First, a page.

What is Brainspotting?
Brainspotting is a powerful method for addressing maladaptive emotional pain and trauma. This therapy evolved out of EMDR, and it combines aspects of talk therapy, mindfulness, and somatic therapy. It utilizes specific eye positions as a way to access deeply stored pockets of psychological experience. These eye positions are connected to memories, emotional schemas, and somatic experiences in the brain and body. The process helps to locate and address root cause symptoms that are normally out of the reach of the conscious mind. Brainspotting can accelerate healing for deeper issues in a way that may not be possible through talk therapy alone. It is commonly applied for treating trauma and PTSD. However, it can also be an effective tool for a wide range of issues such as depression, anxiety disorders, phobias, dissociation, emotional regulation, attachment injuries, and addictions
EMDR vs Brainspotting: What is the Difference?
Brainspotting is a newer therapy than EMDR. It works with fixed eye positions while the client focuses on the internal experience that arises during therapy. Each person is unique, so the discovery of activated eye positions is a collaborative exploration, rather than a cookie-cutter formula. In contrast, EMDR uses a repetitive pattern of active, side-to-side eye movements, and the therapy is applied in a highly structured, manualized formula. Recent studies comparing Brainspotting to EMDR show similar rates of effectiveness for improving PTSD symptoms in adults (Hildebrand et al., 2017). Another study showed that Brainspotting significantly reduced the occurrence of memory-related distress in adults, while also increasing heart-rate variability (D’Antoni, 2021).
What to Expect During a Therapy Session
Your Brainspotting session may be integrated with other therapeutic methods utilized by your therapist. Every session is custom-tailored for your situation, so appropriate interventions will be applied to fit your needs. Your therapist will conduct a thorough intake interview with you in order to map out issues and goals you want to work on, along with desired states of being you would like to cultivate. Brainspotting therapy can be enhanced by the use of bi-lateral music. This music is designed with alternating audio patterns that stimulate of each cerebral hemisphere. The aim is to increase the brain’s processing ability, and the music is applied through earphones. Bilateral music is not required for brainspotting to be effective, and it may or may not be applied during your session.
Brainspotting to Expand Your Potential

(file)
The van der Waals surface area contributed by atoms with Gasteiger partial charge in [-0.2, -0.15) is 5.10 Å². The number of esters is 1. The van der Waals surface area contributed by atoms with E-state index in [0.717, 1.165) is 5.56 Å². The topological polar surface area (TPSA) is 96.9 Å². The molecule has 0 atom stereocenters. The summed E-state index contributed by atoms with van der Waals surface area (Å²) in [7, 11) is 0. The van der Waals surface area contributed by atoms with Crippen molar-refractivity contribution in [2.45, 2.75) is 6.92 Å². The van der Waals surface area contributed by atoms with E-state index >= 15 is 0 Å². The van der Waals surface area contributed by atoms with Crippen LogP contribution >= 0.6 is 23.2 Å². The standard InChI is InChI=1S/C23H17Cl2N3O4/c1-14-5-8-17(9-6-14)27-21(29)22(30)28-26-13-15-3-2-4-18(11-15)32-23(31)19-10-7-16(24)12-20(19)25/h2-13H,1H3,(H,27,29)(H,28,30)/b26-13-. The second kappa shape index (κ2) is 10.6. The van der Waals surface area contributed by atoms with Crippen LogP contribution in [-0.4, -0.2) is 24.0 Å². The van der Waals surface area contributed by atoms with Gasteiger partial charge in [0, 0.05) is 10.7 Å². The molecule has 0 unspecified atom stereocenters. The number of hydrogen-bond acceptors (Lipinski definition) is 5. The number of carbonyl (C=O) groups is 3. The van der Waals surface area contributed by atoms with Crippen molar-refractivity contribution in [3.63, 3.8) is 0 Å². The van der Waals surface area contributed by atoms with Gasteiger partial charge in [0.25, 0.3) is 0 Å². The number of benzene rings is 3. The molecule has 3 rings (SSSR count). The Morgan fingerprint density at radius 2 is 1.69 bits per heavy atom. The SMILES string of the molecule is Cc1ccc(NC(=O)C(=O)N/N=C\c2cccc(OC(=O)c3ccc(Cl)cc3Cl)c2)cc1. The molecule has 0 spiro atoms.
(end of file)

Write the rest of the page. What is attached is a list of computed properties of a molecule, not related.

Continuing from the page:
In contrast to activated brainspots, expansion brainspots are eye positions that are connected to positive emotions, strengths, and other internal resources. These help to cultivate desired states of being, tap into your potential, and expand on qualities such as creativity, performance abilities, life passions, and personal skills. Through expansion, it is possible to increase a felt sense of hope, peace, gratitude, motivation, joy, connection, presence, and a feeling of being in a state of flow. The aim is to improve positive neural networks, reduce suffering, and accelerate transformation. Expansion Brainspotting is also a crucial element for more vulnerable clients who have experienced intense trauma. The expansion method helps keep enough emotional regulation on board so that productive therapeutic gains can be made.
Are There any Risks with Brainspotting?
When an activated eye position is located, you may experience unpleasant emotional states or distressing memories. However, it is important to know that a certain level of activation is a crucial ingredient in the process of mental / emotional change. Neuroscience research shows that moderate activation of distress is part of what stimulates the brain to undergo a process of permanent change. This phenomenon is known as memory reconsolidation (Ecker & Vaz, 2022). When the distress is therapeutically activated, there is a 5-hour window of time in which old emotional learning can be modified and updated by new, present-day experiencing. Therefore, activation of distress is not the only ingredient necessary for change. New learning through direct experiencing must also occur (Ecker & Vaz, 2022). Your therapist has a solid understanding of these principles, and therapy will aim to guide this process to naturally unfold whenever possible. Finally, activation of distress needs to be balanced with enough emotional regulation so that the brain remains in a productive healing state. This is known as the “window of tolerance.” Your therapist is trauma-informed and will work with you in a way that honors your own personal window of tolerance.